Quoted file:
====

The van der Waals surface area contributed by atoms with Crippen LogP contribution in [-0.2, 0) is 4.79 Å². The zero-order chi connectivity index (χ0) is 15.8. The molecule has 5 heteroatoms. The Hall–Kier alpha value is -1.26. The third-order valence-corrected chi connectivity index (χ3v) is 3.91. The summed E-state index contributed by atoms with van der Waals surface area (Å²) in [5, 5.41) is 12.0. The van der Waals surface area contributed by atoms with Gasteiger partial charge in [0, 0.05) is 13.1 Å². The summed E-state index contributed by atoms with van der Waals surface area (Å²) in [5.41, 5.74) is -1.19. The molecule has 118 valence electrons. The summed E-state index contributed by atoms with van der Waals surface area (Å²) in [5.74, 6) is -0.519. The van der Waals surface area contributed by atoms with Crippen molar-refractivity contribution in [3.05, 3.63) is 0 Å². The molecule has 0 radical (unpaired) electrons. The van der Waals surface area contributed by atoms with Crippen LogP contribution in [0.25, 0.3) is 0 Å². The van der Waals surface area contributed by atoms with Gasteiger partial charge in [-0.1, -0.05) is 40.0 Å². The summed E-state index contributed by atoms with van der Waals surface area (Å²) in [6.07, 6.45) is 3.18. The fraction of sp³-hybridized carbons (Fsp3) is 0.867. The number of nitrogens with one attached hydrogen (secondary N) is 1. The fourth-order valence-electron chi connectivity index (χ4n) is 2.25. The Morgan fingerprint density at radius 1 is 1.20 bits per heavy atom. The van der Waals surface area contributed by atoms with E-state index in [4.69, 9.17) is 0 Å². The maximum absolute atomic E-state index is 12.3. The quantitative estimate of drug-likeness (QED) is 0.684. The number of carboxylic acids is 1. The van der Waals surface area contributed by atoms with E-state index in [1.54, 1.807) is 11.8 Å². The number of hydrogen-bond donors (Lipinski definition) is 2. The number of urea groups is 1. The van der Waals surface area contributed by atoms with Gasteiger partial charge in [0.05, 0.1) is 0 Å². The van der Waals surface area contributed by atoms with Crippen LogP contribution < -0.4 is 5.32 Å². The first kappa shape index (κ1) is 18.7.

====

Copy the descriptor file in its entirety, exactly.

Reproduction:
The van der Waals surface area contributed by atoms with Crippen LogP contribution in [-0.2, 0) is 4.79 Å². The zero-order chi connectivity index (χ0) is 15.8. The molecule has 5 heteroatoms. The Hall–Kier alpha value is -1.26. The third-order valence-corrected chi connectivity index (χ3v) is 3.91. The summed E-state index contributed by atoms with van der Waals surface area (Å²) in [5, 5.41) is 12.0. The van der Waals surface area contributed by atoms with Gasteiger partial charge in [0, 0.05) is 13.1 Å². The summed E-state index contributed by atoms with van der Waals surface area (Å²) in [5.41, 5.74) is -1.19. The molecule has 118 valence electrons. The summed E-state index contributed by atoms with van der Waals surface area (Å²) in [5.74, 6) is -0.519. The van der Waals surface area contributed by atoms with Crippen molar-refractivity contribution in [3.05, 3.63) is 0 Å². The molecule has 0 radical (unpaired) electrons. The van der Waals surface area contributed by atoms with Crippen LogP contribution in [0.25, 0.3) is 0 Å². The van der Waals surface area contributed by atoms with Gasteiger partial charge in [-0.1, -0.05) is 40.0 Å². The summed E-state index contributed by atoms with van der Waals surface area (Å²) in [6.07, 6.45) is 3.18. The fraction of sp³-hybridized carbons (Fsp3) is 0.867. The number of nitrogens with one attached hydrogen (secondary N) is 1. The fourth-order valence-electron chi connectivity index (χ4n) is 2.25. The Morgan fingerprint density at radius 1 is 1.20 bits per heavy atom. The van der Waals surface area contributed by atoms with E-state index in [4.69, 9.17) is 0 Å². The maximum absolute atomic E-state index is 12.3. The quantitative estimate of drug-likeness (QED) is 0.684. The number of carboxylic acids is 1. The van der Waals surface area contributed by atoms with E-state index in [1.54, 1.807) is 11.8 Å². The number of hydrogen-bond donors (Lipinski definition) is 2. The number of urea groups is 1. The van der Waals surface area contributed by atoms with Gasteiger partial charge in [0.05, 0.1) is 0 Å². The van der Waals surface area contributed by atoms with Crippen LogP contribution < -0.4 is 5.32 Å². The first kappa shape index (κ1) is 18.7.